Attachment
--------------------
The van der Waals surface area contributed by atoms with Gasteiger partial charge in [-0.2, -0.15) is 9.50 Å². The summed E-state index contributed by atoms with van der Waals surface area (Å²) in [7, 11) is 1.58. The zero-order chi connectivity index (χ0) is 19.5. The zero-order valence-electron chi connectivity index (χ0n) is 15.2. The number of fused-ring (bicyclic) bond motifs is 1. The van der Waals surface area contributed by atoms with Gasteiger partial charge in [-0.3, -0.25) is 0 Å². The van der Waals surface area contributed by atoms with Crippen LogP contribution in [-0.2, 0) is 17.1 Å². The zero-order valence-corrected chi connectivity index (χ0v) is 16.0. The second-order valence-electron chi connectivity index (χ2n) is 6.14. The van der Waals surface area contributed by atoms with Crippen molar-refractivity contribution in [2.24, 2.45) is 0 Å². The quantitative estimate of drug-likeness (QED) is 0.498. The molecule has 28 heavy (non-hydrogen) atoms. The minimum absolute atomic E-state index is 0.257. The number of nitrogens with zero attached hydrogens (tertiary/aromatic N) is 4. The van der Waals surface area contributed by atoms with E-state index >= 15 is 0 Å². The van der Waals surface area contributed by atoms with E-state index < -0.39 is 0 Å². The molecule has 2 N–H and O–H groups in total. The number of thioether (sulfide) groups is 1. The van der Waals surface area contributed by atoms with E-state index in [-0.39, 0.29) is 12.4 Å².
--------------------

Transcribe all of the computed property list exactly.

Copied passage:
The van der Waals surface area contributed by atoms with Gasteiger partial charge in [-0.2, -0.15) is 9.50 Å². The summed E-state index contributed by atoms with van der Waals surface area (Å²) in [7, 11) is 1.58. The zero-order chi connectivity index (χ0) is 19.5. The zero-order valence-electron chi connectivity index (χ0n) is 15.2. The number of fused-ring (bicyclic) bond motifs is 1. The van der Waals surface area contributed by atoms with Gasteiger partial charge in [-0.3, -0.25) is 0 Å². The van der Waals surface area contributed by atoms with Crippen LogP contribution in [-0.2, 0) is 17.1 Å². The zero-order valence-corrected chi connectivity index (χ0v) is 16.0. The second-order valence-electron chi connectivity index (χ2n) is 6.14. The van der Waals surface area contributed by atoms with Crippen molar-refractivity contribution in [2.24, 2.45) is 0 Å². The quantitative estimate of drug-likeness (QED) is 0.498. The molecule has 28 heavy (non-hydrogen) atoms. The minimum absolute atomic E-state index is 0.257. The number of nitrogens with zero attached hydrogens (tertiary/aromatic N) is 4. The van der Waals surface area contributed by atoms with E-state index >= 15 is 0 Å². The van der Waals surface area contributed by atoms with E-state index < -0.39 is 0 Å². The molecule has 2 N–H and O–H groups in total. The number of thioether (sulfide) groups is 1. The van der Waals surface area contributed by atoms with E-state index in [-0.39, 0.29) is 12.4 Å².